As of 31 December 2004, outstanding loans granted by Foreign Currency Deposit Units (FCDUs) of banks stood at US$4,526 million. The figure reflected a contraction of US$385 million or about 8 percent from the end-September level of US$4,911 million.
The decline in FCDU loans during the quarter resulted from net loan repayment (or the excess of principal repayments over loan availments) of US$407 million which was slightly offset by overall net positive adjustments of US$22 million arising largely from foreign exchange revaluation.
Loan releases during the quarter amounted to US$1,000 million, US$261 million lower than the previous quarter’s US$1,261 million. Oil companies received US$368 million, down by US$226 million from the previous quarter’s US$594 million. About 61 percent of funds were disbursed by local banks, with the balance provided by branches and subsidiaries of foreign banks.
FCDU deposit liabilities expanded by US$561 million or by 4 percent to reach US$15,544 million, of which about 94 percent pertained to residents. With deposit liabilities rising faster than loans, the overall loans-to-deposits ratio dropped from 34 percent to 31 percent.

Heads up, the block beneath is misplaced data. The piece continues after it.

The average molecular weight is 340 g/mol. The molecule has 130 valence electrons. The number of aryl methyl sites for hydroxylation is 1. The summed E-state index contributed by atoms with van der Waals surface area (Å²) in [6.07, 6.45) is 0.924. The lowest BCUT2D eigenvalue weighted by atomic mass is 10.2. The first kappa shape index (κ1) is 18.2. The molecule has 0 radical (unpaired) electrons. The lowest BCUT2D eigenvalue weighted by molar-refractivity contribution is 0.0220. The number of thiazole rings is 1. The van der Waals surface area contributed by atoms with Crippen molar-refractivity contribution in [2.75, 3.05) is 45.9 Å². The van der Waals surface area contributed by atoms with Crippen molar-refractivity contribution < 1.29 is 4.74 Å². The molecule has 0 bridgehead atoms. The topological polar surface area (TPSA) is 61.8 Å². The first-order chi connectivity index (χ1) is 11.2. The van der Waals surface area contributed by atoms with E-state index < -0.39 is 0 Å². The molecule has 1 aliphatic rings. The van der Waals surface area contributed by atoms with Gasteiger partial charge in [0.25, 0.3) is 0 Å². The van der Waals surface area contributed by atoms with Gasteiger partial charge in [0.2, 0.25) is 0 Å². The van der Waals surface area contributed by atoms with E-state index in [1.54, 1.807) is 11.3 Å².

Classified by borrower, public utility firms and commodity/service exporters absorbed 22 percent each of the outstanding loan portfolio. On a sectoral basis, private borrowings accounted for 64 percent of outstanding FCDU credits.
In terms of maturity, medium and long-term accounts (with original maturities of more than one year) comprised 72 percent of the total.
The top five lenders have remained the same since 2001. These consist of four local commercial banks and one foreign bank branch whose combined exposures accounted for 47 percent of the entire FCDU loan portfolio.
On a year-on-year basis, the stock of FCDU loans dropped by 7.3 percent (or US$356 million), largely due to net repayments. In contrast, peso loans from commercial banks rose by 4.5 percent.